EDIT MAY 27, 2014: Maanit Zemel, Miller Thomson LLP, was kind enough to correct points #1, 2, 4 and 9. For more up-to-date and detailed information on CASL, check out our blog on Canada’s Anti-Spam Legislation: What Charities and Not-For Profits Need to Know Before July 1, 2014.
Does your nonprofit send e-newsletters, online appeals (e.g., selling tickets to an event) and other email communications? If so, mark your calendars -- the Canadian Anti-Spam Legislation (CASL) will begin to take effect on July 1, 2014.
CASL is developed to help Canadian individuals, businesses and organizations deal with spam and other electronic threats. CASL limits online commercial messages and prohibits unwanted downloads of programs. All Canadian organizations must comply with the Act, including nonprofits, charities and libraries.
The Ontario Nonprofit Network (ONN) summarized key information about CASL and how it will affect the Canadian nonprofit sector. ONN is also hosting webinars to help nonprofits understand and comply with the Act. You can subscribe to ONN’s newsletter to get all the latest anti-spam updates and be notified of any upcoming webinars.
Top 9 Things Nonprofits Need to Know About CASL:
- Legislation covers commercial electronic messages (CEMs), which includes day-to-day communications.
- Only fundraising emails sent for the primary purpose of raising funds for the charity are exempt.
- Other revenue-generating activities by nonprofits and charities are not exempt.
- Legislation will be in force on July 1, 2014 (for commerical messages), January 15th 2015 (for computer program requirements) and July 1st 2017 is the end of the transition period.
- CEMs must have an unsubscribe function.
- CEMs must clearly identify the organization.
- If people signed up for your newsletter directly, it’s ok to continue communicating with them.
- You’ll need written or oral permission before you can add people to other lists (like adding program graduates to your general newsletter list).
- CEMs may only be sent if the recipient expresed or implied consent
Fundraising vs Commercial Messaging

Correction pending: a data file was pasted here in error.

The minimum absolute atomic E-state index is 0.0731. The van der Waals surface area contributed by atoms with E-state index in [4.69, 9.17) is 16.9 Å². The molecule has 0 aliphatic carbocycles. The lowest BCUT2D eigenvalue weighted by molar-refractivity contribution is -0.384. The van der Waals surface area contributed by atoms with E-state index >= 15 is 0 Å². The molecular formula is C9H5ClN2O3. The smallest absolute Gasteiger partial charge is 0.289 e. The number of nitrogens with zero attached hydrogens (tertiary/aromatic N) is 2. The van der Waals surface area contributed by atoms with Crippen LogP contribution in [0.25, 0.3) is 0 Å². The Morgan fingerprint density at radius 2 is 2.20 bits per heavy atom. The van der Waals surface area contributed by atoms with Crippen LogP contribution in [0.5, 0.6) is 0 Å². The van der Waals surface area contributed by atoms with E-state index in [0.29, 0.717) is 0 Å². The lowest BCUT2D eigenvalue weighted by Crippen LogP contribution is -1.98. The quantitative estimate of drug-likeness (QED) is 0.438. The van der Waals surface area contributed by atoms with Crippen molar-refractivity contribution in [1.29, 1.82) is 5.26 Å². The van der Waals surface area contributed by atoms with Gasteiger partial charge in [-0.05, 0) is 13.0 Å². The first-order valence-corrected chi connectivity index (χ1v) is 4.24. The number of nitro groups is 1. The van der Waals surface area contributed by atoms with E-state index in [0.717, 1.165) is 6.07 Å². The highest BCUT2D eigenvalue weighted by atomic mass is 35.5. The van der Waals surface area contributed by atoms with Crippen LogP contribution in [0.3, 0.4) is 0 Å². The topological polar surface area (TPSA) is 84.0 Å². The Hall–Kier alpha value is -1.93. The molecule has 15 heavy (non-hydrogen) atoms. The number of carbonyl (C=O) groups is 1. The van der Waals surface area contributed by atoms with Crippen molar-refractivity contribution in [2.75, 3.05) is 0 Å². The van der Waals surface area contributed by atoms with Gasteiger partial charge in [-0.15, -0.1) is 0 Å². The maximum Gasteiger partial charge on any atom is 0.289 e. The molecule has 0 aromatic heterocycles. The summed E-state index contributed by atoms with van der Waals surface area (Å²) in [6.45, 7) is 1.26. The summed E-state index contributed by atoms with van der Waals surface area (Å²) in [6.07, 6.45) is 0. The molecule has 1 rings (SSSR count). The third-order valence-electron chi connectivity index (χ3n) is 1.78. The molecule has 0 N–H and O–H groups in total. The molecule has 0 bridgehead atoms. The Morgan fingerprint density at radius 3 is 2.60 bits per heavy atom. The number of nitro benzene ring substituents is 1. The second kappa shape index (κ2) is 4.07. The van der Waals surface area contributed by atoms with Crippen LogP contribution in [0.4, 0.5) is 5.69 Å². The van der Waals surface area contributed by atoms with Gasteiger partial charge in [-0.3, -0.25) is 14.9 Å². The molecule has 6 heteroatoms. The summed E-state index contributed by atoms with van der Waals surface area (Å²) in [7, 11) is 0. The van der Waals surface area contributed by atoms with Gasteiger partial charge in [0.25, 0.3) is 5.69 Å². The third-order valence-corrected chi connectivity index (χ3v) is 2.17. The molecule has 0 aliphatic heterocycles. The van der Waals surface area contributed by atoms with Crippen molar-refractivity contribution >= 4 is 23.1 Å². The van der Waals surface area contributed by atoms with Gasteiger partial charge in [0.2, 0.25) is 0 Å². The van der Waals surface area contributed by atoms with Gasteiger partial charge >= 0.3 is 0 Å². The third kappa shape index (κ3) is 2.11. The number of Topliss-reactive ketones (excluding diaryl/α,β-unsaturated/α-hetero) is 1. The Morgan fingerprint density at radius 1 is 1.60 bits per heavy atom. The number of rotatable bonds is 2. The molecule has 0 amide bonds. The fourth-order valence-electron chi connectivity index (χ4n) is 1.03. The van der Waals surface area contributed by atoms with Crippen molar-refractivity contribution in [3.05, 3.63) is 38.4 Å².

Fundraising messages are asks that are solely for the primary purpose of raising funds for the charity. If your charity sends electronic donation appeals, (e.g., “Please donate to Haiti Disaster Relief”) these emails are exempt from CASL, as noted in the government release, “Canadian charities, which operate based on the generosity of Canadians, will be able to continue fundraising as before.” However if your charity sends a welcome/introduction email that happens to have a donate button in the email, then the email's primary purpose was not to raise funds for the charity and therefore is not exempt.
Commercial messages are communications that involve or encourage commercial activity in exchange for goods and/or services. Many nonprofits generate their own revenue, by charging fees for products and services or participation in activities and programs (e.g., selling merchandise on a web store, tickets to a gala, membership fees). This means that any revenue-generating activities of the nonprofit sector, however small the fee, fall under the anti-spam legislation.
What are our obligations as nonprofits and charities under CASL?
Nonprofits will need written or oral consent before sending any commercial messages, or before adding people to their permanent mailing lists. As well, any commercial emails will need to include the organization’s address, telephone or email to identify the organization, and an unsubscribe option.
A great way to manage an unsubscribe feature is to use an external email marketing service, such as MailChimp or Vertical Response. If you want to learn more about email marketing services, check out TechSoup Battles: The Newsletter Challenge.
How is consent defined in CASL?
CASL defines consent as anyone who:
- Agreed to receive commercial messages (e.g., verbal consent at an event, signing up for the email using an online form)
- Has an existing and active relationship (i.e., within two years of most recent contact) with the organization (e.g., previously bought event tickets, are a client, member).
- Made an inquiry to the organization within two years (e.g., asked about the summer soccer program)
Nonprofits can send commercial communications to people who match one or all of the above criteria.
Check out the original article written by the Ontario Nonprofit Network to learn more!